Math ImageryThe connection between mathematics and art goes back thousands of years. Mathematics has been used in the design of Gothic cathedrals, Rose windows, oriental rugs, mosaics and tilings. Geometric forms were fundamental to the cubists and many abstract expressionists, and award-winning sculptors have used topology as the basis for their pieces. Dutch artist M.C. Escher represented infinity, Möbius bands, tessellations, deformations, reflections, Platonic solids, spirals, symmetry, and the hyperbolic plane in his works.

Mathematicians and artists continue to create stunning works in all media and to explore the visualization of mathematics--origami, computer-generated landscapes, tesselations, fractals, anamorphic art, and more.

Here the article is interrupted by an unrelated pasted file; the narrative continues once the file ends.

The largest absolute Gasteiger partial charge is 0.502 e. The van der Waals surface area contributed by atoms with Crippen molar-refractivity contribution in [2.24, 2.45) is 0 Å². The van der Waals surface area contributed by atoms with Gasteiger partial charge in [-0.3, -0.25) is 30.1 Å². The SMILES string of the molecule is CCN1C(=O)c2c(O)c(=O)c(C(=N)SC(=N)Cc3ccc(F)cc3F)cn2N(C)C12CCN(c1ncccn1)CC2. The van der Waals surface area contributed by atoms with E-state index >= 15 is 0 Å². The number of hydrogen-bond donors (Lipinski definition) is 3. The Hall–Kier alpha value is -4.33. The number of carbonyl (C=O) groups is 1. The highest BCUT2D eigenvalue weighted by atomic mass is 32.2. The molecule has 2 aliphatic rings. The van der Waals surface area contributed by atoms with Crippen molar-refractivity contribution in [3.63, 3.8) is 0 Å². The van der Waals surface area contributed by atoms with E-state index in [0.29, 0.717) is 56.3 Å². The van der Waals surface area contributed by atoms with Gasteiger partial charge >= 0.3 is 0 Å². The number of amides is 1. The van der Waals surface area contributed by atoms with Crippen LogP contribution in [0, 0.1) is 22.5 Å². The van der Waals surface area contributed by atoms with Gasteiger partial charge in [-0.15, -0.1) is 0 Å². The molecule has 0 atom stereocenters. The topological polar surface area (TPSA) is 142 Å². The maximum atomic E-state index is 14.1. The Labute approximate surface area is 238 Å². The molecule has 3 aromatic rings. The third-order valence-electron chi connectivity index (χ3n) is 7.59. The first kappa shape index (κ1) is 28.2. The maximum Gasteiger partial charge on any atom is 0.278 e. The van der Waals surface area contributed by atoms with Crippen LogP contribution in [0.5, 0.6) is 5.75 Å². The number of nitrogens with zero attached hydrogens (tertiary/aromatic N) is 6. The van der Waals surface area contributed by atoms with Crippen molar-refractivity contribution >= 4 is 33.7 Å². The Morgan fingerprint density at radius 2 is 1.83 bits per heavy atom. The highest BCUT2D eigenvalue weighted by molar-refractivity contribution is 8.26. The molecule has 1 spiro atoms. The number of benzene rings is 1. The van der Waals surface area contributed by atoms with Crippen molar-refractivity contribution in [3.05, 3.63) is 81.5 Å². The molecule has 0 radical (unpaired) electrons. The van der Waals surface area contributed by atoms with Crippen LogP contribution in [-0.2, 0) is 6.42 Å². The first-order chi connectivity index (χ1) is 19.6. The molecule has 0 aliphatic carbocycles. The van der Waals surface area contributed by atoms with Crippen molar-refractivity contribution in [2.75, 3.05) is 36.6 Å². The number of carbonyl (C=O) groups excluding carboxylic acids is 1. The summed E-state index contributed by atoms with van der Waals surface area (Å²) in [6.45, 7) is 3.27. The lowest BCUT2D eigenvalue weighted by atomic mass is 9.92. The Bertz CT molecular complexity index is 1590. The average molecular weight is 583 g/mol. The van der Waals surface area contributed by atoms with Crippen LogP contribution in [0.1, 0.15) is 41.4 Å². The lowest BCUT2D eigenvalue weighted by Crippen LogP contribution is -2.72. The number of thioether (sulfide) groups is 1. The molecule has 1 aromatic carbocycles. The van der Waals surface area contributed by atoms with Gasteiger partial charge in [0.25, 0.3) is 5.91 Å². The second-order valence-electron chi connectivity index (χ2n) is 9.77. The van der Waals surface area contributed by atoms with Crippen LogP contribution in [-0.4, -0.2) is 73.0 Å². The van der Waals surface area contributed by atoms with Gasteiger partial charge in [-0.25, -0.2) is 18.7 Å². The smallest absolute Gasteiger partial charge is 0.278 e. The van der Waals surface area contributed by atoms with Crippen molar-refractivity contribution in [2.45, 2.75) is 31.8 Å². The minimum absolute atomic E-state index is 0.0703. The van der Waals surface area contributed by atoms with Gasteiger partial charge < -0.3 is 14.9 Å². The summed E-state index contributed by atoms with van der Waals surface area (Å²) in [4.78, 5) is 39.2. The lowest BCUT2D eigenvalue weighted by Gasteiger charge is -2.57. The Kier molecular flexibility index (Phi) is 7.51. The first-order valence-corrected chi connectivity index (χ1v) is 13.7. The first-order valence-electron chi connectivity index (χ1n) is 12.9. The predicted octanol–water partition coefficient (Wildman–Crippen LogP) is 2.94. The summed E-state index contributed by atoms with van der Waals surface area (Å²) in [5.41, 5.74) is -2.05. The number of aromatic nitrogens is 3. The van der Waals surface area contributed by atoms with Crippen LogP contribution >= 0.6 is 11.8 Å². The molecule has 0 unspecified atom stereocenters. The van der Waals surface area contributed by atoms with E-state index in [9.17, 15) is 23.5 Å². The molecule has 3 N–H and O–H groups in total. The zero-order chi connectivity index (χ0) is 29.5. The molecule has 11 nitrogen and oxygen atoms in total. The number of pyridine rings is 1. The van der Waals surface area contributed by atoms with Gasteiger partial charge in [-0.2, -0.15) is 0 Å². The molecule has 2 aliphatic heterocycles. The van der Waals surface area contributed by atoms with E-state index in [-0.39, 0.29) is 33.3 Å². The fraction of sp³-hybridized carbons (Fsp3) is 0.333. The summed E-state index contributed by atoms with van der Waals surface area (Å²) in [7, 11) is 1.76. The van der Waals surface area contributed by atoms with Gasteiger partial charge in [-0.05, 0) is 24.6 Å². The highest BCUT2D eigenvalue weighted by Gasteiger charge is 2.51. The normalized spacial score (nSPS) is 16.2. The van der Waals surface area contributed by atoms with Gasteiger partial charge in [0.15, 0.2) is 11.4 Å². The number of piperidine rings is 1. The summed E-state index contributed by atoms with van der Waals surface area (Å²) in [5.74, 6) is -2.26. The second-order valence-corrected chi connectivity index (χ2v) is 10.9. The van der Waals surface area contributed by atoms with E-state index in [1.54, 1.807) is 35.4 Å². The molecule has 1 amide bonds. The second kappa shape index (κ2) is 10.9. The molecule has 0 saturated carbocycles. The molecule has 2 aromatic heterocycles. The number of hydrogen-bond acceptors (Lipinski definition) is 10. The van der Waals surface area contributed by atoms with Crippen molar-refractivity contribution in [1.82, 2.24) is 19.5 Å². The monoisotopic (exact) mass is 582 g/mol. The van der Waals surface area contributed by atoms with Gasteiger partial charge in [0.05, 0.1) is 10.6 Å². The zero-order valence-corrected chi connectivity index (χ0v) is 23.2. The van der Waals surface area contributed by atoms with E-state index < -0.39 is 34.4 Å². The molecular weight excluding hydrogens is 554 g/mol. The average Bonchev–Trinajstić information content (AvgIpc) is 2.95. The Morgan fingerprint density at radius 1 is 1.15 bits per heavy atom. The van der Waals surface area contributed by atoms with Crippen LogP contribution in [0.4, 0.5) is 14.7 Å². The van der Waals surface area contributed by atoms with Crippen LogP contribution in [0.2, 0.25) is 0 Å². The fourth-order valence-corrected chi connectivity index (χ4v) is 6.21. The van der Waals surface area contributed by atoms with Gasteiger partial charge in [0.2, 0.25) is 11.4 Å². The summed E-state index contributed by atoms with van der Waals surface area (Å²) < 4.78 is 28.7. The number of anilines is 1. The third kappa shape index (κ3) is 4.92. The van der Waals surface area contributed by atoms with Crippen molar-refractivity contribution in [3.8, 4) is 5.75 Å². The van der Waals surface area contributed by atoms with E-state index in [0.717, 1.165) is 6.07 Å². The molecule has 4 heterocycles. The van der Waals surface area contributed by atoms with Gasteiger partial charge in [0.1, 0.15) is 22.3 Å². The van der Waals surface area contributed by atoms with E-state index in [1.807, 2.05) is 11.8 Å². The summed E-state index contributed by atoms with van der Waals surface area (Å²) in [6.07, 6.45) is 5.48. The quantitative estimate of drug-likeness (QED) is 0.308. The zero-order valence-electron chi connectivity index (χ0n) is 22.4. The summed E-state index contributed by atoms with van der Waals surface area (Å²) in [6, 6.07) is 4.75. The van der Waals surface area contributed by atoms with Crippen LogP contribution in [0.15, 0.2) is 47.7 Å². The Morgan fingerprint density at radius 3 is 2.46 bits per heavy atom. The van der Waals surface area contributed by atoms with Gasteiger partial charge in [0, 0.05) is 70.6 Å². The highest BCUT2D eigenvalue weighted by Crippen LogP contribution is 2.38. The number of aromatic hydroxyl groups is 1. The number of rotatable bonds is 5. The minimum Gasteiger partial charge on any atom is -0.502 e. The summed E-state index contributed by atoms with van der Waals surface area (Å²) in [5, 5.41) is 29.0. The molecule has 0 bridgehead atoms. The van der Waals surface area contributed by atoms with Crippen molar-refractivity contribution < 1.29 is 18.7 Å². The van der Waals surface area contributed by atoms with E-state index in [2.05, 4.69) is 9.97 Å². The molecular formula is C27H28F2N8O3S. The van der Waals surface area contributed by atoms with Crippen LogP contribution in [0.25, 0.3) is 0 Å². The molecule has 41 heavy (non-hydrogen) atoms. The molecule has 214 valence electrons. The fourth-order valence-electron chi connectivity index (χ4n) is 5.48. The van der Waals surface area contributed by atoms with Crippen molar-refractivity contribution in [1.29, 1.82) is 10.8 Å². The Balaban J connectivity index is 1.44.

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Home > 2009 Mathematical Art Exhibition
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"Cob," by Stephen Luecking, DePaul University, Chicago, IL (2008)

Giclee print, 13" x 13". "Images begin as super ellipses constructed from bezier curves in which the weight and position of the control points are randomized, using a random number generator to induce eccentricity. The eccentric curves are then layered subjected to various improvised Boolean and path edits. The results are not intended to be read as mathematical objects, thus the randomizing and improvising procedures. Rather the goal is to seek out visual tensions implicit in the relationship between the curves and the tondo format, between the wholeness of the circle and the fragmentation in its interior." --- Stephen Luecking, Professor of Computer Graphics, School of Computing and Digital Media, DePaul University, Chicago, Illinois

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American Mathematical Society